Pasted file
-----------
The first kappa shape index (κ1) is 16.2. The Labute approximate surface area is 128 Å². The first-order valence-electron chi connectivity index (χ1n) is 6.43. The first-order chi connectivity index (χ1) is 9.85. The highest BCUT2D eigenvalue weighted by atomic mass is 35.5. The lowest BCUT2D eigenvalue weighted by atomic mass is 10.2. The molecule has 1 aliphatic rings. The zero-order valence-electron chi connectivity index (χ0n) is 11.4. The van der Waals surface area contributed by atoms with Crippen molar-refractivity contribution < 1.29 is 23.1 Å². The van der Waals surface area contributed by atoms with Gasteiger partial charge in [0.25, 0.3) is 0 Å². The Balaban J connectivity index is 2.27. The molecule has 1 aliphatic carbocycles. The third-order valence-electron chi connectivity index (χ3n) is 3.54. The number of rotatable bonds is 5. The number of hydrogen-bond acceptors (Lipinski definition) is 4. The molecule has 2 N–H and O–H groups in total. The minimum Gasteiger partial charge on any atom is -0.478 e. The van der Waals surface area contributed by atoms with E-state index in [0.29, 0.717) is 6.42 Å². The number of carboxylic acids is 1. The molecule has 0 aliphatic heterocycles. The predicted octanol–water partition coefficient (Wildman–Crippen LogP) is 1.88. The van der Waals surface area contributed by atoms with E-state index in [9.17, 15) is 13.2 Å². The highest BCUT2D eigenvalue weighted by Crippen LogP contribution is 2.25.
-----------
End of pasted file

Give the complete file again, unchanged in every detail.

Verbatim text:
The first kappa shape index (κ1) is 16.2. The Labute approximate surface area is 128 Å². The first-order valence-electron chi connectivity index (χ1n) is 6.43. The first-order chi connectivity index (χ1) is 9.85. The highest BCUT2D eigenvalue weighted by atomic mass is 35.5. The lowest BCUT2D eigenvalue weighted by atomic mass is 10.2. The molecule has 1 aliphatic rings. The zero-order valence-electron chi connectivity index (χ0n) is 11.4. The van der Waals surface area contributed by atoms with Crippen molar-refractivity contribution < 1.29 is 23.1 Å². The van der Waals surface area contributed by atoms with Gasteiger partial charge in [0.25, 0.3) is 0 Å². The Balaban J connectivity index is 2.27. The molecule has 1 aliphatic carbocycles. The third-order valence-electron chi connectivity index (χ3n) is 3.54. The number of rotatable bonds is 5. The number of hydrogen-bond acceptors (Lipinski definition) is 4. The molecule has 2 N–H and O–H groups in total. The minimum Gasteiger partial charge on any atom is -0.478 e. The van der Waals surface area contributed by atoms with E-state index in [0.29, 0.717) is 6.42 Å². The number of carboxylic acids is 1. The molecule has 0 aliphatic heterocycles. The predicted octanol–water partition coefficient (Wildman–Crippen LogP) is 1.88. The van der Waals surface area contributed by atoms with E-state index in [9.17, 15) is 13.2 Å². The highest BCUT2D eigenvalue weighted by Crippen LogP contribution is 2.25.